If you look up the word "impression" in an English/Russian translator, chances are you'll come up with two very different words: ощущение ("oshushenya") and впечатление (vpechetlenya). "Oshushenya" is a very general, intuitive feeling you get about something without knowing why. And "vpechetlenya" is a specific impression that is left on you by an action, an experience, or a person. For example, if I met someone who often darted their eyes in distraction and twirled their hair, I would have the "oshushenya" that they were air-headed. But if that person came up to me, challenged me to a chess duo, and won in five moves, they would have given me the "vpechetlenya" that they're bright.
I have come to the conclusion that my "oshushenyas", or generalized feelings about my surroundings based on a certain type of distanced voyeurism, tend to be very damaging, while my "vpechetlenyas," or impressions and conclusions based on real, specific experiences and conversations, have the power to transform a city of 20 million people from an ogre with boils (yes, that's right! boils!) to a bachelor prince with a sexy, sexy hairy chest.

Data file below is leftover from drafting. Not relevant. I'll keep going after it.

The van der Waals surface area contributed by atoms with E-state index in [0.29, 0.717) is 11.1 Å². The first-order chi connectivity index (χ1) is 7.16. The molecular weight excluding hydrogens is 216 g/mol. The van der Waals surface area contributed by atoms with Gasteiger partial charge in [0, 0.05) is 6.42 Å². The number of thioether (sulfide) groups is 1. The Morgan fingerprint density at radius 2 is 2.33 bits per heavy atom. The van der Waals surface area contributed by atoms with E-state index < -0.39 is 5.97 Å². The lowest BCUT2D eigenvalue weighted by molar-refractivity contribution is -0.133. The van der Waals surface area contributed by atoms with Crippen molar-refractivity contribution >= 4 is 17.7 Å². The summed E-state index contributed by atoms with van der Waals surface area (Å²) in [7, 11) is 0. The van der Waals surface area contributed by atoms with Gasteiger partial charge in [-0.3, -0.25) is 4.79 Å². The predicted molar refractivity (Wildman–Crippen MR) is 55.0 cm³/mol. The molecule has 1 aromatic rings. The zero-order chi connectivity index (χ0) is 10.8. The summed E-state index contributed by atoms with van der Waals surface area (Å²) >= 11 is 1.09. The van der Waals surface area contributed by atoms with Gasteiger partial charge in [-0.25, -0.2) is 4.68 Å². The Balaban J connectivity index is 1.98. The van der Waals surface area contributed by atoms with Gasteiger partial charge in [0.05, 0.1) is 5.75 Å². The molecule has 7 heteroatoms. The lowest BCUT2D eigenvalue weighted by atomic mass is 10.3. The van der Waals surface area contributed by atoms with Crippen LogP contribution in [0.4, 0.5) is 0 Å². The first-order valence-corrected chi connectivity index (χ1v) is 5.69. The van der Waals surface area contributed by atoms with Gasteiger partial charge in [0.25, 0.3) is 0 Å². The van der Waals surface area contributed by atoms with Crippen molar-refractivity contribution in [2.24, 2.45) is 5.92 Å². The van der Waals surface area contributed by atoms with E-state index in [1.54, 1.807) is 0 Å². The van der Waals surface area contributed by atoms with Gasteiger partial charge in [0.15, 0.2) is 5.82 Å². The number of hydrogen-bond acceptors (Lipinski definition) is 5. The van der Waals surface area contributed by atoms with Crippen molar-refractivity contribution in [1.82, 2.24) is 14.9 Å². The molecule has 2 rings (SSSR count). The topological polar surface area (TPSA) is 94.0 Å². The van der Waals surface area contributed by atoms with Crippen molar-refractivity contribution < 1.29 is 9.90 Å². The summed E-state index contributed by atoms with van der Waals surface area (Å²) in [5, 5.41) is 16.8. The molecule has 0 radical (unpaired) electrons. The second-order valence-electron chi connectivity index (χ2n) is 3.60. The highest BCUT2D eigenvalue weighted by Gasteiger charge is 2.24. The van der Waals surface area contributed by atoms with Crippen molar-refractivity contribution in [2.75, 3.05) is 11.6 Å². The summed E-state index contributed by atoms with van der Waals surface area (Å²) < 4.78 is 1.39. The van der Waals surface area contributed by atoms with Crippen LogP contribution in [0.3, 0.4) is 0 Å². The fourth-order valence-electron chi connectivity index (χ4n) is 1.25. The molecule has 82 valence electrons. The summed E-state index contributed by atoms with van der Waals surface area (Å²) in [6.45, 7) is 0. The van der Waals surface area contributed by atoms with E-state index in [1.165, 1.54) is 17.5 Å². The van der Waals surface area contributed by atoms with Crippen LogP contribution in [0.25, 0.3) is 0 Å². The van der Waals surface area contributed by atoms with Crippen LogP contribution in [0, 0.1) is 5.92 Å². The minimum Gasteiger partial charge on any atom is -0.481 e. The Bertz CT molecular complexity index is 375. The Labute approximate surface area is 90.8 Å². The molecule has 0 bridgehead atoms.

One of these so-called "vpechetlenyas" happened today, when I went into Shareen Vintage on 13 W 17th Street in Chelsea and was able to talk to Shareen herself! I was so starstruck I could hardly handle it. The day I got home from St. Petersburg I plopped my butt on the couch and searched On Demand for a good show, and "Dresscue Me" was absolutely addictive. Charlie, my cockalhasahavapoo (in other words, cutest rescued mutt in the world...) and I sat watching all the episodes of the show from beginning to end. So you can imagine my SHOCK when the star of my TV screen engaged me in an incredible conversation. You see? So I was feeling an overall "oshushenya" of defeat in such a grandiose, over-populated city where everyone has a dream that can swallow you whole if you don't believe in your own. But talking to a successful owner of a famous vintage clothing shop and having her tell me that I was destined for amazing things? It was the "vpechetlenya" of a lifetime.